Kolomna

Kolomna

Kolomna is a historical city in Moscow Oblast, Russia, situated at the confluence of the Moskva and Oka Rivers, 114 kilometers (71 mi) southeast of Moscow. Population: 144,589 (2010 Census); 150,129 (2002 Census); 161,881 (1989 Census).

Kaluga

Kaluga

Kaluga, a city and the administrative center of Kaluga Oblast in Russia, stands on the Oka River 150 kilometers (93 mi) southwest of Moscow. Population: 337,058 (2021 Census); 324,698 (2010 Census); 334,751 (2002 Census); 311,319 (1989 Census).

Belozersk

Belozersk

Belozersk, known as Beloozero (Белоозеро) until 1777, is a town and the administrative center of Belozersky District in Vologda Oblast, Russia, located on the southern bank of Lake Beloye, from which it takes the name, 214 kilometers (133 mi) northwest of Vologda, the administrative center of the oblast. Population: 8,464 (2021 Census); 9,616 (2010 Census); 10,975 (2002 Census); 12,352 (1989 Census).

Nur Devlet

Nur Devlet

Nur Devlet, was a khan of the Crimean Khanate and the son of Hacı I Giray, the founder of Crimean Khanate.

Vorotynsk, Peremyshlsky District, Kaluga Oblast

Vorotynsk, Peremyshlsky District, Kaluga Oblast

Vorotynsk is a former town located 17 km south of Kaluga in the Ugra National Park. The town is thought to have been situated slightly downstream from the confluence of the Oka and the Ugra Rivers.

Borovsk

Borovsk

Borovsk is a town and the administrative center of Borovsky District of Kaluga Oblast, Russia, located on the Protva River just south from the oblast's border with Moscow Oblast. Population: 12,598 (2021 Census); 12,283 (2010 Census); 11,917 (2002 Census); 13,405 (1989 Census). 12,000 (1969).

Casimir IV Jagiellon

Casimir IV Jagiellon

Casimir IV was Grand Duke of Lithuania from 1440 and King of Poland from 1447, until his death. He was one of the most active Polish-Lithuanian rulers, under whom Poland, by defeating the Teutonic Knights in the Thirteen Years' War recovered Pomerania, and the Jagiellonian dynasty became one of the leading royal houses in Europe.

Ibak Khan

Ibak Khan

Ibak Khan was a Shaybanid khan of Sibir about whom the sources are contradictory. He is also called Abak, Ivak, Ibaq, Khan of Tyumen, and Said Ibrakhim Khan(?).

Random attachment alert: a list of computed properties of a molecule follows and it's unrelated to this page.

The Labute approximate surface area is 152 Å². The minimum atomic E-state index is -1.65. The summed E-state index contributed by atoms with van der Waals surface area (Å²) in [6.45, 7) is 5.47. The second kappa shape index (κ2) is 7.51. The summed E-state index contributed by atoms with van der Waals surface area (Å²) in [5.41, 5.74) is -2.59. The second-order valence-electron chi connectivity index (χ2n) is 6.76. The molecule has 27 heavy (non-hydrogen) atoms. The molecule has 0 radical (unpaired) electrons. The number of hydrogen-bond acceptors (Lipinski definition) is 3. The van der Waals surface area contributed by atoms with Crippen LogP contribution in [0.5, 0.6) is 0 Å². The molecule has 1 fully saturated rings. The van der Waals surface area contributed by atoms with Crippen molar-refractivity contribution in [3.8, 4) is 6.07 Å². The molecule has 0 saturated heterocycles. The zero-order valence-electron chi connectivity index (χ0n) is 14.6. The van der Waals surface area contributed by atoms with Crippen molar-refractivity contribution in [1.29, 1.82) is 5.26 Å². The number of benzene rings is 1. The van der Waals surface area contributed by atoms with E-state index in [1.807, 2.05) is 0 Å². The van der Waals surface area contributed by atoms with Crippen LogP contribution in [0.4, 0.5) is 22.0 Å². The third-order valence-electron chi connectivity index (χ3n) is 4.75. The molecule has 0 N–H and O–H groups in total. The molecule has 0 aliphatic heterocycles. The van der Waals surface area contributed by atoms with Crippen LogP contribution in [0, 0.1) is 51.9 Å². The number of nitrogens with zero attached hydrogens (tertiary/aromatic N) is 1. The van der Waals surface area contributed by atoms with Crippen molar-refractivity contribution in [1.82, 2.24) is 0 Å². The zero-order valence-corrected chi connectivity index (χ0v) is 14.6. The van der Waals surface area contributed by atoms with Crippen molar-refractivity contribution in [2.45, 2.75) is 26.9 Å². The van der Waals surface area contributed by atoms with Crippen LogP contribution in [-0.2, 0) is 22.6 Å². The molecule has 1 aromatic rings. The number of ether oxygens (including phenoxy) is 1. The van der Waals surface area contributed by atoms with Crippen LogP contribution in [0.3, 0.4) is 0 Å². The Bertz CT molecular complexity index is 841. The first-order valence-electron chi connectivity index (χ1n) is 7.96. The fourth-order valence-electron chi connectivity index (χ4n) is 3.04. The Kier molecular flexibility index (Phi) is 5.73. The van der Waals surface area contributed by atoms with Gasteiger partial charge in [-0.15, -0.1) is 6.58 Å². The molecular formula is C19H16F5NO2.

Reasons for Akhmed's withdrawal

Karamzin wrote "It should have been an odd image: two armies ran away from each other, not pursued by anyone", but it is now clear that the two withdrawals were independent. Ivan's motive is clear, but Akhmed's motives are a matter of guesswork.[7] Casimir's failure to appear is clearly important. Nesin thinks that a major factor was the end of Ivan's quarrel with his brothers and the resulting additional troops. The impending Russian winter was a consideration. The longer the standoff lasted the more troops Ivan could bring up while Akhmed's reserves were few and far away. The Tatar horses, and the sheep they drove with them for food, gradually consumed the local fodder. There are reports of disease in his army. Akhmed may have thought Ivan's withdrawal was a ruse to draw him into an ambush, a common steppe tactic. Even if there were no ambush, he would have to fight an army in a prepared position, or try to bypass it. The Tatars preferred hit-and-run raids and Akhmed may not have wished to attack a concentrated army. The sources do not explain why he did not try to outflank the Russian line by moving west. His wise, but seemingly cowardly, withdrawal probably contributed to his death a few months later.

Results

On 6 January 1481, Akhmat Khan was killed in a clash with the Nogais under Ibak Khan, a princeling from the Khanate of Sibir. In 1502, Crimea destroyed the Great Horde as an organization thereby removing the buffer between Russia and Crimea and leading to a series of Russo-Crimean wars that lasted until 1784.